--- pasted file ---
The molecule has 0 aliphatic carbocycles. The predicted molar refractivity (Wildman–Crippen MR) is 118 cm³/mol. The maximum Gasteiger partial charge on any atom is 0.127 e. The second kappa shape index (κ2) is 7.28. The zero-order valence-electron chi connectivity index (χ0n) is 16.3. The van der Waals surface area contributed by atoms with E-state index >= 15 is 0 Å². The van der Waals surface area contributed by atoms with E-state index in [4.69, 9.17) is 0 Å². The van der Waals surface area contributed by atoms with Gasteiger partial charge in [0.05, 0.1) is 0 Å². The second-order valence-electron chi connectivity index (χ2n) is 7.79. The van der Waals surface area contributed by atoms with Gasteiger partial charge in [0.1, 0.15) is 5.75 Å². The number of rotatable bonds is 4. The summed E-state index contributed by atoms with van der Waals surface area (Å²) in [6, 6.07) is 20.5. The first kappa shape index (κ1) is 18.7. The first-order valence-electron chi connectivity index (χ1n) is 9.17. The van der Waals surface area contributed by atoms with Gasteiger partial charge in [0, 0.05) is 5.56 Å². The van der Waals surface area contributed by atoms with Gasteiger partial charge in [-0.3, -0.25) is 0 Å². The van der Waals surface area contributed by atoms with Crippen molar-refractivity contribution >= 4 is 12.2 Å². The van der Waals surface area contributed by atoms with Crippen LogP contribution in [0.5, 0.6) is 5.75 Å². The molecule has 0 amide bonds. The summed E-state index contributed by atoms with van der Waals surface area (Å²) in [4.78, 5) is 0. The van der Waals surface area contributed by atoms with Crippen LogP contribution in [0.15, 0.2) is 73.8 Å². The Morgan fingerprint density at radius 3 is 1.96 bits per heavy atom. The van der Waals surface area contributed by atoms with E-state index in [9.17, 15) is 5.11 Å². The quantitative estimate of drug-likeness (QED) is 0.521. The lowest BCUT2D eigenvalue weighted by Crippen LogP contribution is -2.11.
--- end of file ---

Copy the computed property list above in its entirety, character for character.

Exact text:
The molecule has 0 aliphatic carbocycles. The predicted molar refractivity (Wildman–Crippen MR) is 118 cm³/mol. The maximum Gasteiger partial charge on any atom is 0.127 e. The second kappa shape index (κ2) is 7.28. The zero-order valence-electron chi connectivity index (χ0n) is 16.3. The van der Waals surface area contributed by atoms with E-state index >= 15 is 0 Å². The van der Waals surface area contributed by atoms with E-state index in [4.69, 9.17) is 0 Å². The van der Waals surface area contributed by atoms with Gasteiger partial charge in [0.05, 0.1) is 0 Å². The second-order valence-electron chi connectivity index (χ2n) is 7.79. The van der Waals surface area contributed by atoms with Gasteiger partial charge in [0.1, 0.15) is 5.75 Å². The number of rotatable bonds is 4. The summed E-state index contributed by atoms with van der Waals surface area (Å²) in [6, 6.07) is 20.5. The first kappa shape index (κ1) is 18.7. The first-order valence-electron chi connectivity index (χ1n) is 9.17. The van der Waals surface area contributed by atoms with Gasteiger partial charge in [0, 0.05) is 5.56 Å². The van der Waals surface area contributed by atoms with Gasteiger partial charge in [-0.3, -0.25) is 0 Å². The van der Waals surface area contributed by atoms with Crippen molar-refractivity contribution >= 4 is 12.2 Å². The van der Waals surface area contributed by atoms with Crippen LogP contribution in [0.5, 0.6) is 5.75 Å². The molecule has 0 amide bonds. The summed E-state index contributed by atoms with van der Waals surface area (Å²) in [4.78, 5) is 0. The van der Waals surface area contributed by atoms with Crippen LogP contribution in [0.15, 0.2) is 73.8 Å². The Morgan fingerprint density at radius 3 is 1.96 bits per heavy atom. The van der Waals surface area contributed by atoms with E-state index in [9.17, 15) is 5.11 Å². The quantitative estimate of drug-likeness (QED) is 0.521. The lowest BCUT2D eigenvalue weighted by Crippen LogP contribution is -2.11.